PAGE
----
Detection of exhaled carbon dioxide following intubation during resuscitation at delivery

Katie A Hunt, Yosuke Yamada, Vadivelam Murthy, Prashanth Srihari Bhat, Morag Campbell, Grenville F Fox, Anthony D Milner, Anne Greenough
Archives of Disease in Childhood. Fetal and Neonatal Edition 2019, 104 (2): F187-F191

OBJECTIVES: End tidal carbon dioxide (ETCO2 ) monitoring can facilitate identification of successful intubation. The aims of this study were to determine the time to detect ETCO2 following intubation during resuscitation of infants born prematurely and whether it differed according to maturity at birth or the Apgar scores (as a measure of the infant's condition after birth).

DESIGN: Analysis of recordings of respiratory function monitoring.

SETTING: Two tertiary perinatal centres.

PATIENTS: Sixty-four infants, with median gestational age of 27 (range 23-34)weeks.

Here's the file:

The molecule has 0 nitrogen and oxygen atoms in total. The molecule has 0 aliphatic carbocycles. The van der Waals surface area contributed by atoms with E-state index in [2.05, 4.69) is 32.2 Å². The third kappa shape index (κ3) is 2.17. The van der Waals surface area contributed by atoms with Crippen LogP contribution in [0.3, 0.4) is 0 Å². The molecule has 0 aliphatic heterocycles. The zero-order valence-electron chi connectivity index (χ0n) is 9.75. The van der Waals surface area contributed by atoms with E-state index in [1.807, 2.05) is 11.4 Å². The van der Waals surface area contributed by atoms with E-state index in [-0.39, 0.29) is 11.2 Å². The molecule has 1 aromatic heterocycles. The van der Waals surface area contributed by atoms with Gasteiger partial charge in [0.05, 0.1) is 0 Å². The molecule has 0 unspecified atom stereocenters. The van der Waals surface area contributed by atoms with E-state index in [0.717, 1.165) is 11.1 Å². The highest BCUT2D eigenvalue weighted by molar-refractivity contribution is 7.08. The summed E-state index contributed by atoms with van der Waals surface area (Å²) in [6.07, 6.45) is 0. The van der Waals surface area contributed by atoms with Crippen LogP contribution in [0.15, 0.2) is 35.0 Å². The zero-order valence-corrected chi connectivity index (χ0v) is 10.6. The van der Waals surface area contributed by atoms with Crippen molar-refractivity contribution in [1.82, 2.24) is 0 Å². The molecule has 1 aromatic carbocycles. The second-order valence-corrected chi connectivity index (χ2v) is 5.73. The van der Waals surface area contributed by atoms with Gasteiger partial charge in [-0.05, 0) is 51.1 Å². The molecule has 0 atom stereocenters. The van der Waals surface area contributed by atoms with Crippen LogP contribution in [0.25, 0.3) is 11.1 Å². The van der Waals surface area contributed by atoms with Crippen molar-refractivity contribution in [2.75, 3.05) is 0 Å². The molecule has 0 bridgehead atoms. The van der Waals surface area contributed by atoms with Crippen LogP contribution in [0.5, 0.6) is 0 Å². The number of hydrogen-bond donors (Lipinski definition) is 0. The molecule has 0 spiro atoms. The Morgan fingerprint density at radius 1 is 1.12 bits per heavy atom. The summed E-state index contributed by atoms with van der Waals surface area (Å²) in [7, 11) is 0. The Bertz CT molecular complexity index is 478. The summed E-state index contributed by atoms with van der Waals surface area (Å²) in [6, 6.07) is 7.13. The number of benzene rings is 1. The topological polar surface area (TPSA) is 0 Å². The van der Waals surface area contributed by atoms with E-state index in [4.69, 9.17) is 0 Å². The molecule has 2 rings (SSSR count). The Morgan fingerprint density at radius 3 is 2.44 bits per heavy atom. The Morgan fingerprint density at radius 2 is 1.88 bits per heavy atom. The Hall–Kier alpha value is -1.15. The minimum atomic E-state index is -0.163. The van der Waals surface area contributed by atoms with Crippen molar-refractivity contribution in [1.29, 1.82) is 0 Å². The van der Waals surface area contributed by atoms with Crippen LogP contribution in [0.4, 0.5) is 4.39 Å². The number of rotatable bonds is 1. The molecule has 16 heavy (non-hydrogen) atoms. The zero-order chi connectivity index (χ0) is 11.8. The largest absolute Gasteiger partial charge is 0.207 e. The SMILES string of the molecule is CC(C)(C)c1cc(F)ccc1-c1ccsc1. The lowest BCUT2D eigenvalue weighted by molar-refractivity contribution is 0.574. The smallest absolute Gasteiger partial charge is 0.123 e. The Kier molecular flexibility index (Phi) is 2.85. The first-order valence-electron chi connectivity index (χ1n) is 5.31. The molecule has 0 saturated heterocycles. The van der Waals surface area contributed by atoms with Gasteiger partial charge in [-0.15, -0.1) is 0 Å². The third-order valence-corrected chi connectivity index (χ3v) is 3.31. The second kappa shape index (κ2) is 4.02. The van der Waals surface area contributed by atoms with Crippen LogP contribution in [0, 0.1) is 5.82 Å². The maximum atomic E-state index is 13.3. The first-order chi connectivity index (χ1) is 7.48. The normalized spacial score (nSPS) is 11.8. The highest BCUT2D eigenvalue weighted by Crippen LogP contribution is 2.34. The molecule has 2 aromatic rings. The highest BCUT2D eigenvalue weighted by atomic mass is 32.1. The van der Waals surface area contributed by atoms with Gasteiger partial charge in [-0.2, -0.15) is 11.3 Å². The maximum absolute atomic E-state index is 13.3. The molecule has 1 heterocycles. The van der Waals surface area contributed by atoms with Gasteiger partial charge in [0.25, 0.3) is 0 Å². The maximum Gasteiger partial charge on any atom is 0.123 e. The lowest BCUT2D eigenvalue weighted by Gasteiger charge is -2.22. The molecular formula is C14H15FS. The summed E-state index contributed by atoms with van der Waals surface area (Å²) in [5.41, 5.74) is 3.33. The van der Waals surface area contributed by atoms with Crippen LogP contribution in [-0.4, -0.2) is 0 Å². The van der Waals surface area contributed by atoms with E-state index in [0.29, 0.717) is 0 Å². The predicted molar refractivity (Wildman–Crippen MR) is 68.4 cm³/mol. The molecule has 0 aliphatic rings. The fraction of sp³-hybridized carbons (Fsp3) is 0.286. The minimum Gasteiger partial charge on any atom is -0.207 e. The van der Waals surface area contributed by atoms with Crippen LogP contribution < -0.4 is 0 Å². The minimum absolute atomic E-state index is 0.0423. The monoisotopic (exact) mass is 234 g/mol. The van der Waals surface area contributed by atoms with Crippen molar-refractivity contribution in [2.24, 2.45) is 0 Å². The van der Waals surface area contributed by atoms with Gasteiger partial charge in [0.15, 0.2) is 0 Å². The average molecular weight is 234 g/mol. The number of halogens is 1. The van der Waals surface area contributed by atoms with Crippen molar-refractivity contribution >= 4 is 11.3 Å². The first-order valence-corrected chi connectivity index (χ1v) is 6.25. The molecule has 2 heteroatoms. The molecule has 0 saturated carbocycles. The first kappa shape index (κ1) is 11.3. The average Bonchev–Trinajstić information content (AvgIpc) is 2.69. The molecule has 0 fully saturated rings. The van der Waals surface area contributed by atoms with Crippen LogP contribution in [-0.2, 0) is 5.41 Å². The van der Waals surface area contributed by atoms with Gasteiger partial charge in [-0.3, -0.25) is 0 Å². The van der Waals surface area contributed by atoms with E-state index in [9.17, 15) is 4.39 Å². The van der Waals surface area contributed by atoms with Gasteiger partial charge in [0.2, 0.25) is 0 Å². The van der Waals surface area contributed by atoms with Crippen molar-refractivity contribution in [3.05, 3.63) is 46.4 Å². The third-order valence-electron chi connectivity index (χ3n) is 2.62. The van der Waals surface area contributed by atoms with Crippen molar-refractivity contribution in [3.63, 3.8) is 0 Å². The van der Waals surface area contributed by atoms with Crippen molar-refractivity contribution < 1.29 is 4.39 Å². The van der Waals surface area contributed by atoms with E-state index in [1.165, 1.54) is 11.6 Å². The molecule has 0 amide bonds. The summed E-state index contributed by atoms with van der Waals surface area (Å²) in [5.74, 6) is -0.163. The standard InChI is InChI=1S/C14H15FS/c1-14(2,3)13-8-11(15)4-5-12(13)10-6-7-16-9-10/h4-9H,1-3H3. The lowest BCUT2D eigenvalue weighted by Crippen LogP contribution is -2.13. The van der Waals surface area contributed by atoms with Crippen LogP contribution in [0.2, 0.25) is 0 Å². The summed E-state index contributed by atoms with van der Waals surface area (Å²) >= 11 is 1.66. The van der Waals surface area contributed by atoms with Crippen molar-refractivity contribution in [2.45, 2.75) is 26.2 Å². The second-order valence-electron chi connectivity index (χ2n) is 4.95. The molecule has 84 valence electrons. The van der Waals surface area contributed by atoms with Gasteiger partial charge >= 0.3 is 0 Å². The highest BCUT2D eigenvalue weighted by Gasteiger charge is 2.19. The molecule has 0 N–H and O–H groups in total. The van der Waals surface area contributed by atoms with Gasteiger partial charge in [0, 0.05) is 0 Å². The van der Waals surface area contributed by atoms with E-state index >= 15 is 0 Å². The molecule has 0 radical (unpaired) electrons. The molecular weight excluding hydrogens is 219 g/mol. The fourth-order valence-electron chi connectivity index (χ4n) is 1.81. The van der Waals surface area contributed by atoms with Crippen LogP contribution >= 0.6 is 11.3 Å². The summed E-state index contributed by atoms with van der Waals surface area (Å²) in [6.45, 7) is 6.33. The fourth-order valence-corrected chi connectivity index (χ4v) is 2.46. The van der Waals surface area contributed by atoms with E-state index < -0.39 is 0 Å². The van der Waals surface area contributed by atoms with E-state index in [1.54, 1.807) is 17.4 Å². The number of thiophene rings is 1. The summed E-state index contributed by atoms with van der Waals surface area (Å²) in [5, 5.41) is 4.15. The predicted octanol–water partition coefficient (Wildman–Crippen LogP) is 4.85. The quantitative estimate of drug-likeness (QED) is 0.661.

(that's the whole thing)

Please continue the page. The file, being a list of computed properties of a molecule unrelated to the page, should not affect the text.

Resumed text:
INTERVENTIONS: Respiratory function monitoring during resuscitation in the delivery suite.

MAIN OUTCOME MEASURES: The time following intubation for ETCO2 levels to be initially detected and to reach 4 mm Hg and 15 mm Hg.

RESULTS: The median time for initial detection of ETCO2 following intubation was 3.7 (range 0-44) s, which was significantly shorter than the median time for ETCO2 to reach 4 mm Hg (5.3 (range 0-727) s) and to reach 15 mm Hg (8.1 (range 0-827) s) (both P<0.001). There were significant correlations between the time for ETCO2 to reach 4 mm Hg (r=-0.44, P>0.001) and 15 mm Hg (r=-0.48, P<0.001) and gestational age but not with the Apgar scores.

CONCLUSIONS: The time for ETCO2 to be detected following intubation in the delivery suite is variable emphasising the importance of using clinical indicators to assess correct endotracheal tube position in addition to ETCO2 monitoring. Capnography is likely to detect ETCO2 faster than colorimetric devices.

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